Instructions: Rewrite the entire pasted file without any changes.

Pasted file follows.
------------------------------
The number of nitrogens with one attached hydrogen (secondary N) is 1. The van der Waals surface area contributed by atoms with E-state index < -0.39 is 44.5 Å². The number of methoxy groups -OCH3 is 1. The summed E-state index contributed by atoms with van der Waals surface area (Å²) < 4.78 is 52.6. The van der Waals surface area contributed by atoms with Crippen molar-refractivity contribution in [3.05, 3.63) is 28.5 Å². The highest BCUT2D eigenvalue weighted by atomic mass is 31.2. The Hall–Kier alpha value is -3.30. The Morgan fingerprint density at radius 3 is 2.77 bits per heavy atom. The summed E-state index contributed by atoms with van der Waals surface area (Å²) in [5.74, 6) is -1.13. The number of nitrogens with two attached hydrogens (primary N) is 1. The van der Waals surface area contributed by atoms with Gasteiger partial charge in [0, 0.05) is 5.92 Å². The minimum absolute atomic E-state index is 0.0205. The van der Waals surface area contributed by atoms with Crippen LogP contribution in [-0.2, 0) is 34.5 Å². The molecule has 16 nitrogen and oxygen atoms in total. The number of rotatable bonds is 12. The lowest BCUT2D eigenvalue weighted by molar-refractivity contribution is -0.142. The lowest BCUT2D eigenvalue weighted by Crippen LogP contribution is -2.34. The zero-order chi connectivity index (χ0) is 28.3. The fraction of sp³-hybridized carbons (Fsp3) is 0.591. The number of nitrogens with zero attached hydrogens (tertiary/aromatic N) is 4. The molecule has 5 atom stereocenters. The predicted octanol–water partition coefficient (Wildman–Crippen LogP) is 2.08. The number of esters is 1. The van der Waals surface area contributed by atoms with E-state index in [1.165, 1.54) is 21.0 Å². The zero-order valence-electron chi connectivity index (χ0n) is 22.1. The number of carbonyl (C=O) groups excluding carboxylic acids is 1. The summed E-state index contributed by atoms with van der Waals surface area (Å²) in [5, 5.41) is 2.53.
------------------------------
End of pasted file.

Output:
The number of nitrogens with one attached hydrogen (secondary N) is 1. The van der Waals surface area contributed by atoms with E-state index < -0.39 is 44.5 Å². The number of methoxy groups -OCH3 is 1. The summed E-state index contributed by atoms with van der Waals surface area (Å²) < 4.78 is 52.6. The van der Waals surface area contributed by atoms with Crippen molar-refractivity contribution in [3.05, 3.63) is 28.5 Å². The highest BCUT2D eigenvalue weighted by atomic mass is 31.2. The Hall–Kier alpha value is -3.30. The Morgan fingerprint density at radius 3 is 2.77 bits per heavy atom. The summed E-state index contributed by atoms with van der Waals surface area (Å²) in [5.74, 6) is -1.13. The number of nitrogens with two attached hydrogens (primary N) is 1. The van der Waals surface area contributed by atoms with Gasteiger partial charge in [0, 0.05) is 5.92 Å². The minimum absolute atomic E-state index is 0.0205. The van der Waals surface area contributed by atoms with Crippen LogP contribution in [-0.2, 0) is 34.5 Å². The molecule has 16 nitrogen and oxygen atoms in total. The number of rotatable bonds is 12. The lowest BCUT2D eigenvalue weighted by molar-refractivity contribution is -0.142. The lowest BCUT2D eigenvalue weighted by Crippen LogP contribution is -2.34. The zero-order chi connectivity index (χ0) is 28.3. The fraction of sp³-hybridized carbons (Fsp3) is 0.591. The number of nitrogens with zero attached hydrogens (tertiary/aromatic N) is 4. The molecule has 5 atom stereocenters. The predicted octanol–water partition coefficient (Wildman–Crippen LogP) is 2.08. The number of esters is 1. The van der Waals surface area contributed by atoms with E-state index in [1.165, 1.54) is 21.0 Å². The zero-order valence-electron chi connectivity index (χ0n) is 22.1. The number of carbonyl (C=O) groups excluding carboxylic acids is 1. The summed E-state index contributed by atoms with van der Waals surface area (Å²) in [5, 5.41) is 2.53.